THOUSANDS OF visitors have been flocking to the Eden Project in Cornwall since the futuristic scheme began taking shape last May, even though it is not due to open until next month.
Work began in early 1999, when 800,000m3 of spoil from the edge of the site, a 60m deep disused China Clay pit near St Austell, was moved into its centre.This was used to form a level surface for the two massive geodesic biomes that will house more than 10,000 exotic plant species, and create one of the world's leading botanical gardens (Ground Engineering January 2000).
The £80M project is being built by a McAlpine joint venture.Consultant The John Grimes Partnership carried out the geotechnical assessment and designed the slope stabilisation of the quarry faces and the foundation ring beam for the biomes.
Site geology is kaolinised phenocrystic biotite granite, varying from fresh to completely kaolinised, and is intersected by a large number of tourmaline veins.
Contractor Saxton Deep Drillers carried out the geotechnical work to stabilise the quarry faces using more than 2000 Dywidag rock bolts and soil nails. Where the ground was harder, the firm installed conventional GewiSteel rock bolts using open-hole drilling.
A mixture of bolting and nailing was carried out using self-drilling MAI Hollow Bar soil nails in the softer kaolinised granite. The system enables simultaneous drilling and grouting, ensuring placement of grout to the full depth of the borehole in loose or collapsing soils.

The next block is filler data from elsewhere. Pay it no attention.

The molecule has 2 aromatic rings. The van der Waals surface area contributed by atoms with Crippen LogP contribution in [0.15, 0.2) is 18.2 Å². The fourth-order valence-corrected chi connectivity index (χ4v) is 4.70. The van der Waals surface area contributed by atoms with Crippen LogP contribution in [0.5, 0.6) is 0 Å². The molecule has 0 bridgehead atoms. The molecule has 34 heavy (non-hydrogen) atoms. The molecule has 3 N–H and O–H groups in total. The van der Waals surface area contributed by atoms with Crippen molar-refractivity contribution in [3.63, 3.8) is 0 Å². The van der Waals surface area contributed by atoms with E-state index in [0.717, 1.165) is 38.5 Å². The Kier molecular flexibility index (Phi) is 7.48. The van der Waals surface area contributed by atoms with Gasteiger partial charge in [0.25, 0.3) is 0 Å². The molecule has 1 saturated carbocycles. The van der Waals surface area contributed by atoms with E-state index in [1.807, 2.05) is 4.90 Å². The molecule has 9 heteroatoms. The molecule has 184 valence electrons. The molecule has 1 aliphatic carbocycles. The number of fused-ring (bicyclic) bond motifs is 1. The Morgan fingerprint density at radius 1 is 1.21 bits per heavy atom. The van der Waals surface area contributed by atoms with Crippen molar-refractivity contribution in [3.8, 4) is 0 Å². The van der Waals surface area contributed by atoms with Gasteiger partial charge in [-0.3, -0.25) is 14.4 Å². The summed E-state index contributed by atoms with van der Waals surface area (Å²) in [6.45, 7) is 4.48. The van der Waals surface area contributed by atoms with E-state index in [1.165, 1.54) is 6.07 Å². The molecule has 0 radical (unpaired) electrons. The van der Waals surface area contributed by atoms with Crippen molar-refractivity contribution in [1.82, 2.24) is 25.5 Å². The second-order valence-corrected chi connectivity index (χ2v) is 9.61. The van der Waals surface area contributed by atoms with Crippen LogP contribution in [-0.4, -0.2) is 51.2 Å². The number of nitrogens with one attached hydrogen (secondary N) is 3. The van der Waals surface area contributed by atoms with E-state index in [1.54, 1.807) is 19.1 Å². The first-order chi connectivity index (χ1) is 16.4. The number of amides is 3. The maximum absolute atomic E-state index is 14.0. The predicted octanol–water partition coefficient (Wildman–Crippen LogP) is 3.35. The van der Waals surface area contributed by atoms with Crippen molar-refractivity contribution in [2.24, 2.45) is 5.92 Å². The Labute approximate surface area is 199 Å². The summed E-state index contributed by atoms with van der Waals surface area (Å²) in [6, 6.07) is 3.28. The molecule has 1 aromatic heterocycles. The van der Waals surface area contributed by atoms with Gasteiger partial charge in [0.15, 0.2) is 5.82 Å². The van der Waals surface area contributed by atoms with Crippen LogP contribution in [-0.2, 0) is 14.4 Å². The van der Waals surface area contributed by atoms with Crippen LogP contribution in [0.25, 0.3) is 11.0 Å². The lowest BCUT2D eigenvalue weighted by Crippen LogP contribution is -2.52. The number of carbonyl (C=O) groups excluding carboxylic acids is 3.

Sprayed concrete was also used on unstable slopes, tied back by rock bolts.
All the rock bolts were proof tested and then locked-off at the required working load.Access to the rock bolts on the higher faces for stressing and testing was carried out using abseiling and staged access.
The foundation ring beam was built on up to 20m of fill in various stages of settlement.To alleviate any potential for differential settlement, Saxton installed permanent double corrosion protection ground anchors through the ring beam.
Holes were cased through the fill and pressure grouting was also needed at a few locations to develop sufficient bond stress over the anchor's fixed length. Once installed, the anchors were progressively stressed in series to induce primary settlement in the ring beam.
Main construction finished at the end of last year and the site is now closed to the public while planting and finishing touches to the attractions are carried out. The centre will open in mid-March.